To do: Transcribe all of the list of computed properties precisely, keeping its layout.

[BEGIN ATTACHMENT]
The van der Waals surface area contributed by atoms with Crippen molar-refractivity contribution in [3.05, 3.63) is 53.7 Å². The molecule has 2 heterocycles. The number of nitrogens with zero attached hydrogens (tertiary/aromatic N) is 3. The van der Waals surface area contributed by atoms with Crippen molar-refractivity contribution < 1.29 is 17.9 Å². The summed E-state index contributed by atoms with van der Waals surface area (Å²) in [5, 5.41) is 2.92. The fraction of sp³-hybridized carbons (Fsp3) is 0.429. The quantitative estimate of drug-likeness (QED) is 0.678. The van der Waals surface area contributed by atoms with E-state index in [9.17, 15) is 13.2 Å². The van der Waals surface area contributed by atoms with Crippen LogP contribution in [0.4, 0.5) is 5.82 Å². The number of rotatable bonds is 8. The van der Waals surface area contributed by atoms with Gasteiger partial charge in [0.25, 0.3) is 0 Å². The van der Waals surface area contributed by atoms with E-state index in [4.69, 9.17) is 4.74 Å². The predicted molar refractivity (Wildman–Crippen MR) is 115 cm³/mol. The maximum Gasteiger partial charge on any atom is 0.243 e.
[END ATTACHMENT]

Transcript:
The van der Waals surface area contributed by atoms with Crippen molar-refractivity contribution in [3.05, 3.63) is 53.7 Å². The molecule has 2 heterocycles. The number of nitrogens with zero attached hydrogens (tertiary/aromatic N) is 3. The van der Waals surface area contributed by atoms with Crippen molar-refractivity contribution < 1.29 is 17.9 Å². The summed E-state index contributed by atoms with van der Waals surface area (Å²) in [5, 5.41) is 2.92. The fraction of sp³-hybridized carbons (Fsp3) is 0.429. The quantitative estimate of drug-likeness (QED) is 0.678. The van der Waals surface area contributed by atoms with E-state index in [9.17, 15) is 13.2 Å². The van der Waals surface area contributed by atoms with Crippen LogP contribution in [0.4, 0.5) is 5.82 Å². The number of rotatable bonds is 8. The van der Waals surface area contributed by atoms with Gasteiger partial charge in [0.25, 0.3) is 0 Å². The van der Waals surface area contributed by atoms with E-state index in [4.69, 9.17) is 4.74 Å². The predicted molar refractivity (Wildman–Crippen MR) is 115 cm³/mol. The maximum Gasteiger partial charge on any atom is 0.243 e.